Nelson, New Zealand (AFP) Feb 5, 2011
At least 14 whales from a pod of more than 80 beached on the New Zealand coast have died, with officials fearing others may be stranded elsewhere after freeing themselves on Saturday.
Department of Conservation staff were searching beaches west of the South Island tourist city of Nelson looking for survivors.
"We don't know whether they have managed to swim safely (out to) sea or whether they may have stranded somewhere else along the coast," department spokeswoman Trish Grant said.
Residents at Farewell Spit, 150 kilometres (93 miles) from Nelson, said the whales began beaching themselves early Friday afternoon.
Conservation staff rushed to the area to keep the whales cool and hydrated in the afternoon sun but 14 had died before they refloated themselves on a midnight high tide.
"Some, even though they are refloated, do wash up dead later on because they've been through such an ordeal so they are considerably weakened by it," Grant said.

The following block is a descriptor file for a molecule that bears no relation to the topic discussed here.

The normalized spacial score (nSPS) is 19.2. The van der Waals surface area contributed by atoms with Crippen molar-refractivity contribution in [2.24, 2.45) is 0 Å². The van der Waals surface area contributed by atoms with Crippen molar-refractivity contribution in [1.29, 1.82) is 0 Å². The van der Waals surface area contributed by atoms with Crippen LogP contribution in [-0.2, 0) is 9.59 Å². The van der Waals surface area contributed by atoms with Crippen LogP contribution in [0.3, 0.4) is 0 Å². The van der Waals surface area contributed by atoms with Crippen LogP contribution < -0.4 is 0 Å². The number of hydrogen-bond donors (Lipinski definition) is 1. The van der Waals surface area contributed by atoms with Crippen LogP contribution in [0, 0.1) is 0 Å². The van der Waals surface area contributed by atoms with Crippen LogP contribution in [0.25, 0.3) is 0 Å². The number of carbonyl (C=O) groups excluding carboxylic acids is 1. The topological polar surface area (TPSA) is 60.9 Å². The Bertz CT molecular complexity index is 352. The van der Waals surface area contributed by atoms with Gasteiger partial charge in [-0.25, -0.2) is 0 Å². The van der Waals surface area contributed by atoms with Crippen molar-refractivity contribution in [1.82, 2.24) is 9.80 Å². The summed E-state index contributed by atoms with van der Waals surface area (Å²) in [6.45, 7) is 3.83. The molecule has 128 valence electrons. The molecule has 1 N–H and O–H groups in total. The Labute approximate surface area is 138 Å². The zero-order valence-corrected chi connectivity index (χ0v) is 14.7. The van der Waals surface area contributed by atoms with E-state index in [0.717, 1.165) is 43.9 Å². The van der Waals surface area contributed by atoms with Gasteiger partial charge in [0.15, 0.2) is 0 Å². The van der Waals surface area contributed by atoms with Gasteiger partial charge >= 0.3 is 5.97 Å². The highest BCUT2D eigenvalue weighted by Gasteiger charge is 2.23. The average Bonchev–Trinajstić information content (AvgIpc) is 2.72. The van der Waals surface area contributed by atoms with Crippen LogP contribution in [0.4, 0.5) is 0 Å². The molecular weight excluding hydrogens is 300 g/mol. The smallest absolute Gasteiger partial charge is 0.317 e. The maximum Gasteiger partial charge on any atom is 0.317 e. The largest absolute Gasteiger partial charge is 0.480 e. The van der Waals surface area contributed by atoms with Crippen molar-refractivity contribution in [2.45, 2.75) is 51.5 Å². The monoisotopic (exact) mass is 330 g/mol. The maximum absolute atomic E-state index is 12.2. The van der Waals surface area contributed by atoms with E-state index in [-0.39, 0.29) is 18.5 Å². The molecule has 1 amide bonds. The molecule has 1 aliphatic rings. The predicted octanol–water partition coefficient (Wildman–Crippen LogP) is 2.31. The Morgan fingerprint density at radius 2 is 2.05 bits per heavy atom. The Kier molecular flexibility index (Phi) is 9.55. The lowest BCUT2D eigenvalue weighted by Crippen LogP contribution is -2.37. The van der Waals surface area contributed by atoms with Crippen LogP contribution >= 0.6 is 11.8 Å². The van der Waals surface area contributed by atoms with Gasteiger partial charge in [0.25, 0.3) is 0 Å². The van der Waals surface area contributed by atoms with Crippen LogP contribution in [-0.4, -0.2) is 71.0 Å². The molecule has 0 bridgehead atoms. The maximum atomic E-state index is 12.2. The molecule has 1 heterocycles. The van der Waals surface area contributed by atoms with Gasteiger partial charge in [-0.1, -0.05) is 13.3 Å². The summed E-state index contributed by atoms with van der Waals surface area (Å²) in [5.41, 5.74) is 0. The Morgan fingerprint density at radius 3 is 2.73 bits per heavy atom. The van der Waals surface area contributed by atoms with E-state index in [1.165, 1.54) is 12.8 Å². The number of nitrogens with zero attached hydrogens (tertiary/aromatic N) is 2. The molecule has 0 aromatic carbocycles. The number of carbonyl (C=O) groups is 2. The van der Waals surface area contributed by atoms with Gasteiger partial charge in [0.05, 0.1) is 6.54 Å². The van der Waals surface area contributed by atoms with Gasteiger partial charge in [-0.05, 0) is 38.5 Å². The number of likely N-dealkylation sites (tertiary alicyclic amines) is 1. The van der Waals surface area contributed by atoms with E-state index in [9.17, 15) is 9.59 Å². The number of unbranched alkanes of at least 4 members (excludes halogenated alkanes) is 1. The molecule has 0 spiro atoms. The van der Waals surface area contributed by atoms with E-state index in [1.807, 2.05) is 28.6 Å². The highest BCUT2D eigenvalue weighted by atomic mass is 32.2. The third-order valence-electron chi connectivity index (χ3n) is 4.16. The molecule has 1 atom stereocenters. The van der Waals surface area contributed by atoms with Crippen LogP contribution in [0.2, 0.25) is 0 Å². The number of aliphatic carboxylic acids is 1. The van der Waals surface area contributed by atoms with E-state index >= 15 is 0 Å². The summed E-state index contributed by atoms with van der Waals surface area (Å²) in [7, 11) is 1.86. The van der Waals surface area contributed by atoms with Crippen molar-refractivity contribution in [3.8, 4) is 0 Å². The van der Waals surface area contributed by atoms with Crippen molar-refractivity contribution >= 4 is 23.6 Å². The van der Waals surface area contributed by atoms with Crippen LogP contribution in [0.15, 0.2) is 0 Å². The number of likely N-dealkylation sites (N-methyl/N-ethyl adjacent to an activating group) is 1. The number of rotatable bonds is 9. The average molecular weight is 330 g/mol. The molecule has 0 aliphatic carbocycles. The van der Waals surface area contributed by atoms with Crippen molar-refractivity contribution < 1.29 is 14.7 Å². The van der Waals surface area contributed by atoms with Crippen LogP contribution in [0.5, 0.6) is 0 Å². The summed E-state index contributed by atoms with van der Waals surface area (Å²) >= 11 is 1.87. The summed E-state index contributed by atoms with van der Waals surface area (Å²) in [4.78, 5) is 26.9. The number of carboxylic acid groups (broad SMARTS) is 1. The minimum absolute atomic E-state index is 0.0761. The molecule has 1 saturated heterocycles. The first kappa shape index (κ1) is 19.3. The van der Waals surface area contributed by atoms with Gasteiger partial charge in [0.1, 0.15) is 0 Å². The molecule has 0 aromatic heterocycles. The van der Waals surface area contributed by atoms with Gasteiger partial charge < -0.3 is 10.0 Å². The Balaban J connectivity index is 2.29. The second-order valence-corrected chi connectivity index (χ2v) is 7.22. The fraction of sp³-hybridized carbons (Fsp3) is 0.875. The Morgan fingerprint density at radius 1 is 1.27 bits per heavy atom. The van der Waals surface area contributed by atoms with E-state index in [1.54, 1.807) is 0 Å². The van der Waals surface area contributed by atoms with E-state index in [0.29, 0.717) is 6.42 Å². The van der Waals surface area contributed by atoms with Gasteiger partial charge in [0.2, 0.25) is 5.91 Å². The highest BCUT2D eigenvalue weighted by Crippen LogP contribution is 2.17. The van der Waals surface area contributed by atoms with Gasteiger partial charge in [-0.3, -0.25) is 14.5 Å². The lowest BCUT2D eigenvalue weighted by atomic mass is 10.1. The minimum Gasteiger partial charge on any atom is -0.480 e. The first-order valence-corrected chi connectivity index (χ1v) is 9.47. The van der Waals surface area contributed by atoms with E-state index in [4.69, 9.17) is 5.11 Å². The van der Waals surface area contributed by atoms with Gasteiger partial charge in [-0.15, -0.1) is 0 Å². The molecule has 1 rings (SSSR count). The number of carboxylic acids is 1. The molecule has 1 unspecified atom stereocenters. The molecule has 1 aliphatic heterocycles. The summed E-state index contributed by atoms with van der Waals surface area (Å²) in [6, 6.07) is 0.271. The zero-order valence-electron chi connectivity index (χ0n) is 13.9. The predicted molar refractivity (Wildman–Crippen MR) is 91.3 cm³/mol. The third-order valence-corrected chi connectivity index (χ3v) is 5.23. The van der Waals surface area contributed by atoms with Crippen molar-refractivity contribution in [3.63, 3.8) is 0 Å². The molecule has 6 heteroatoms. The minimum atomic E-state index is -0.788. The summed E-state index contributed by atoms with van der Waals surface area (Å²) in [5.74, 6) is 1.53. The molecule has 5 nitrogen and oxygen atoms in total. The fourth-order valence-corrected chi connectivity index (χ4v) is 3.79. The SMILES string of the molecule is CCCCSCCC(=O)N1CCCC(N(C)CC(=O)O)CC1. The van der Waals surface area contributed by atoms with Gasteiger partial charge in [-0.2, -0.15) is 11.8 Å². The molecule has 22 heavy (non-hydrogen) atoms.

Whale strandings are not uncommon in the area and Grant said there were various theories as to why the animals beached themselves.
"It's something that has occurred reasonably often in Golden Bay with pilot whales, and just even the shape of the bay could mean they kind of get a bit caught with the spit coming round, so it could just be navigational error."
Pilot whales up to six metres (20 feet) long are the most common species of whale seen in New Zealand waters.
Last month 24 died after stranding near Cape Reinga in the far north of the country.
In December 2009, more than 120 whales died in two separate beachings at Farewell Spit and Colville Bay in the North Island.
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New Zealand rangers put down stranded whales
Wellington (AFP) Jan 21, 2011
New Zealand wildlife rangers put down 10 pilot whales stranded in a remote New Zealand bay Friday after reluctantly determining there was no way to save them, conservation officials said. The whales were the surviving members of a pod of 24 found early Friday trapped in mud and mangroves at Parengarenga Harbour, 320 kilometres (200 miles) northwest of Auckland, the Department of Conservation ... read more
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